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  Tuesday, 9 October, 2001, 10:01 GMT 11:01 UK
Cool response to lie-tests proposal
The ICC wants a corruption-free game by the 2003 World Cup
ICC chairman Malcolm Gray: Rooting out corruption
Player representatives have given a cool response to a proposal to make Test cricketers undergo lie detector tests every six months as part of the fight to stamp out match-fixing.

It is one of a range of measures being considered by the International Cricket Council in an attempt to improve the game's image.

The introduction of lie detectors was mooted by Judge Edwin King in his report on South Afirca's match-fixing inquiry, set up following the sacking of former captain Hansie Cronje.

The ICC will discuss the matter further at a meeting next week.

But David Graveney, joint chief executive of the Federation of International Cricketers' Associations (FICA), told BBC Sport Online the idea "may be bordering on the unreasonable".

David Graveney
Graveney: Also chairman of the England selectors

He said: "Lie detection is something that legally you have to look at in order to protect the player.

"We'd support reasonable and proper measures but we are still duty bound to defend the liberty of an individual.

"As far as I can see, a lot of people have serious reservations."

Graveney's view echoed that of Tim May, the other joint chief of FICA and head of the Australian Cricketers Association.

"We're keen to put in reasonable procedures to ensure we can eradicate match-fixing from the game, but there are reasonable procedures and unreasonable procedures.

"My gut feeling at this stage, without knowing the reliability of lie detectors, is this may well be on the unreasonable side," he said.

ECB opposition

Opinions differ on how reliable lie detectors are.

But if the ICC gives the proposal the go-ahead, they could be part of international cricket by next April.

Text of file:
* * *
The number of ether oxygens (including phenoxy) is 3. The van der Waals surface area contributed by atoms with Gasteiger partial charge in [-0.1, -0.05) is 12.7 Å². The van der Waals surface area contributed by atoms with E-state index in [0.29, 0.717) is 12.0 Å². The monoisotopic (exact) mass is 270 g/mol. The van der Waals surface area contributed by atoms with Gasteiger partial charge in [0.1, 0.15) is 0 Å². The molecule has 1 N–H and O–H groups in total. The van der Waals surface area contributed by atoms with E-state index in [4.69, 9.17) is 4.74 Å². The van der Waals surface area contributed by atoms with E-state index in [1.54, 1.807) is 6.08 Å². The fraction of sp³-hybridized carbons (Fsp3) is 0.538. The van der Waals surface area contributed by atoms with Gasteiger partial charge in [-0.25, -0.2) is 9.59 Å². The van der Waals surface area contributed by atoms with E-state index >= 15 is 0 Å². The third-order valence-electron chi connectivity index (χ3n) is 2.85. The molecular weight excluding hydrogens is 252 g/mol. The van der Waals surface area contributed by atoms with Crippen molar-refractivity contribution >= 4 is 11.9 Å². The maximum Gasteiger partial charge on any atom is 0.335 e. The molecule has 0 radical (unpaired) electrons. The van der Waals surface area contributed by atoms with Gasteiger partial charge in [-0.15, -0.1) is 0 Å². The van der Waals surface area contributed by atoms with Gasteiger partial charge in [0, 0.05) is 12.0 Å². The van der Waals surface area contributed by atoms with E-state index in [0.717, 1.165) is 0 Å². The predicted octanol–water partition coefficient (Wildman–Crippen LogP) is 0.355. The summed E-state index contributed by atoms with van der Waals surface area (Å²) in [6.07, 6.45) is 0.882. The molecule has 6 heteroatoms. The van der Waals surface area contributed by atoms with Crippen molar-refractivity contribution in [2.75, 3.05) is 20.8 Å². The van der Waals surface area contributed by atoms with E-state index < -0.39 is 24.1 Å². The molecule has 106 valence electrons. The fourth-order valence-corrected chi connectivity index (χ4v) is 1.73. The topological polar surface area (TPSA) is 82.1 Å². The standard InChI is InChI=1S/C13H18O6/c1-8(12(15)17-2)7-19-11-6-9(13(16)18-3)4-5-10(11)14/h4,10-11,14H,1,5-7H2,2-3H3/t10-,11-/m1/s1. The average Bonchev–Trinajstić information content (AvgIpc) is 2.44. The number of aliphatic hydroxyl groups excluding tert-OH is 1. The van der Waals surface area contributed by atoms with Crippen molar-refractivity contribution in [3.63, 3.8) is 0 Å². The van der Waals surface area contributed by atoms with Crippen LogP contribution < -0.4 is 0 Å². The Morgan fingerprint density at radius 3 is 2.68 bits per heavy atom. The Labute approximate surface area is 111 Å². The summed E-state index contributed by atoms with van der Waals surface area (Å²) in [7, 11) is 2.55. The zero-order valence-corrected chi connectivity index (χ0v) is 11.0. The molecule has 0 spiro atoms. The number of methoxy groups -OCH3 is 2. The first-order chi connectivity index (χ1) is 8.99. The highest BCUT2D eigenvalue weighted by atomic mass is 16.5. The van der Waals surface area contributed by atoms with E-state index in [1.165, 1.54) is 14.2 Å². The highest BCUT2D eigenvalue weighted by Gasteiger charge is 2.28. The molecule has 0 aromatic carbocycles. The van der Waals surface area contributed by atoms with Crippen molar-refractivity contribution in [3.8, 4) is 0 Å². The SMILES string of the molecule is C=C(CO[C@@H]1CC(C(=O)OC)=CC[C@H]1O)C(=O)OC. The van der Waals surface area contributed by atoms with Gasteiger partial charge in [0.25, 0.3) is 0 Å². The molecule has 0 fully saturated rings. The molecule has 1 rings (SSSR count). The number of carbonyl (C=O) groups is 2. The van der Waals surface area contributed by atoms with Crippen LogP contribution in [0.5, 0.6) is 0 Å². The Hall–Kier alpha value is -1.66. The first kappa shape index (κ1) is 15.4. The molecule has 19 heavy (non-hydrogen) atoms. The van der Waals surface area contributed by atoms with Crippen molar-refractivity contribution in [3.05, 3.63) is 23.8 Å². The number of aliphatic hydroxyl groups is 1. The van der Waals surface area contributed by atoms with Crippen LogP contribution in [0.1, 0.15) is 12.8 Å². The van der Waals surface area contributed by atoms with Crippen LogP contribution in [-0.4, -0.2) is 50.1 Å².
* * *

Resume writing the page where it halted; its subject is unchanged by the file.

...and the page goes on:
But they are likely to face opposition from some national cricket boards.

Lord MacLaurin, chairman of the England and Wales Cricket Board, said last year that he would "resist to the nth degree" attempts to introduce lie detectors in England.

Lord MacLaurin
MacLaurin: Lie detectors would destroy trust

He added: "There are a few people who have transgressed, but in the whole scheme of things, I do think there is trust and honour in the game of cricket and I would not go for lie detectors and anything like that.

"That would be very sad."

The ICC has set itself the target of eradicating match-fixing from the game within a year.

"We all must learn from this dark period in the game," said chairman Malcolm Gray.

"From now on, all cricket fans around the world must be able to believe that what they see is about skill and ability rather than anything fraudulent."

 WATCH/LISTEN
 ON THIS STORY
BBC sport's Gordon Farquhar - BBC Sport
"Changes will be more than skin deep"
ICC president Malcolm Gray-BBC News 24
"Fans must be able to believe all they see is about skill and ablity"

Sports Talk SPORTS TALK
Lie detectors
Best way to combat cricket corruption?

Are lie detectors needed in the fight against cricket corruption?
Testing for the truth

See also:

08 Oct 01 | England in Zimbabwe
15 Dec 00 | Corruption in Cricket
08 Aug 01 | Cricket
14 Dec 00 | Corruption in Cricket
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